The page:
“It is said that women’s history was written in white ink. Invisible. That they hardly appear in textbooks, dictionaries, and encyclopedias. Often it’s nearly impossible to reconstruct their biographies. Sometimes the only mention of their existence is recorded in the unpublished diaries of their friends." (source)
Suffragettes in Kraków in 1911, demanding the right to vote for Polish women. That right would be granted in 1918, following the Great War. (source)
Jadwiga Klemensiewicz, Janina Kosmowska, and Stanisława Dowgiałło, first women to be fully admitted as students of pharmacy at Jagiellonian University in Kraków in 1897. The Jagiellonian University first began admitting women in 1894, although initially they were only permitted to audit courses. On August 24th, 1894, Filipina and Konstancja Studzińskie were the first two women not only in Poland, but in the world, to recieve a Doctor of Pharmacy degree. Although they were not yet fully allowed to study at Jagiellonian University, they completed their studies through an external program. (source)
Anna Tomaszewicz-Dobrska, the first woman in Poland to earn the title of Medical Doctor, and first to open her own medical practice. Tomaszewicz-Dobrska was an OBGYN as well as a pediatrician, a women’s rights activist, and a pioneer in her field. She performed the first caesarian section in Warsaw in 1896. (source)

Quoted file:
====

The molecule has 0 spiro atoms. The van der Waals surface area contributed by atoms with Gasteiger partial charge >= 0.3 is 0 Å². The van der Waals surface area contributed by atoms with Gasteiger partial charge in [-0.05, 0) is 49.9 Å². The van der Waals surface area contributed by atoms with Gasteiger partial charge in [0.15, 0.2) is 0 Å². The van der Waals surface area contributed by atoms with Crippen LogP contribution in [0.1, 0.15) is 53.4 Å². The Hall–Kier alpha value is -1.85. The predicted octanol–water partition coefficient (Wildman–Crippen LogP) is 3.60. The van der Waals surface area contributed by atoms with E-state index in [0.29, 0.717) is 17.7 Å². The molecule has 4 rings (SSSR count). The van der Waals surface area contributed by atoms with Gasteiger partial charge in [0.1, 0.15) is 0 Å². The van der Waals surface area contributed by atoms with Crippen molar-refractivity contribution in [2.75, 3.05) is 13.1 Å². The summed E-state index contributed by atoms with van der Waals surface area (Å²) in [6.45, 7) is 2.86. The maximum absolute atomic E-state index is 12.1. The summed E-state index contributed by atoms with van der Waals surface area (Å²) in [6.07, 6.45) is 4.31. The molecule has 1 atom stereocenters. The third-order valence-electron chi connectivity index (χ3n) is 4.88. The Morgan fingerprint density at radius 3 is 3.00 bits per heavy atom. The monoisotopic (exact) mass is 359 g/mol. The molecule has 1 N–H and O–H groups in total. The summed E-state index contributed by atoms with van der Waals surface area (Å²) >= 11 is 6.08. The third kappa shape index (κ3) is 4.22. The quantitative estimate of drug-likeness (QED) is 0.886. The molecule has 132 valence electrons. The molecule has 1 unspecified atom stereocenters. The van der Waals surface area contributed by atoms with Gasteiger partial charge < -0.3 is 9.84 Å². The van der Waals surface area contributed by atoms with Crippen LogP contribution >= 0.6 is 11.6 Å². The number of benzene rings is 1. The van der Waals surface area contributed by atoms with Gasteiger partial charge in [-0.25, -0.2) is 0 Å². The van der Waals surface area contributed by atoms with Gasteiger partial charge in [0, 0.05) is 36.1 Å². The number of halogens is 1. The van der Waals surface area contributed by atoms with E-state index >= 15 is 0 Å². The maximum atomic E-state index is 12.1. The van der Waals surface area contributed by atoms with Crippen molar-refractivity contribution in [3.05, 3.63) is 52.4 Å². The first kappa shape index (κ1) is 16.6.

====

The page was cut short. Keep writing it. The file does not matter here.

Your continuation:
Teenage girls served as couriers during the Warsaw Uprising of 1944. Risking their lives each day, the girls played a prominent role in the Uprising, as it was up to them to pass all crucial orders between the fighting batallions spread throughout the city. Many of these young heroines did not live through the Uprising. (source)
Helena Wiewiórska, Poland’s first female lawyer. Upon finishing her law degree, she became the first practicing female lawyer in Poland and opened an independent practice in 1925. (source)
Polish Voluntary II Death Squad in Lviv 1920. Far right: Janina Łada-Walicka, Polish writer, publicist, political activist, and non-commissioned officer during the Polish-Soviet War. (source)
Best Pope story yet?
Pope Francis has been sneaking out of the Vatican at night to serve the homeless.
The Pope for people who don’t like popes strikes again.
HE WAS ALSO A BOUNCER AT A NIGHTCLUB
Pope Francis has also shed the trappings of wealth that generally accompany his position (golden cape, ornate throne) in favor of white threads and a simple wooden chair. He’s also the first Pope to wash a woman’s feet, insisting that it’s what Jesus Christ would have done. Even if you’re not religious you can appreciate that this is a genuinely good man, and a wonderful leader of the Catholic Church.
Nice to see he’s setting a good example. You go pope!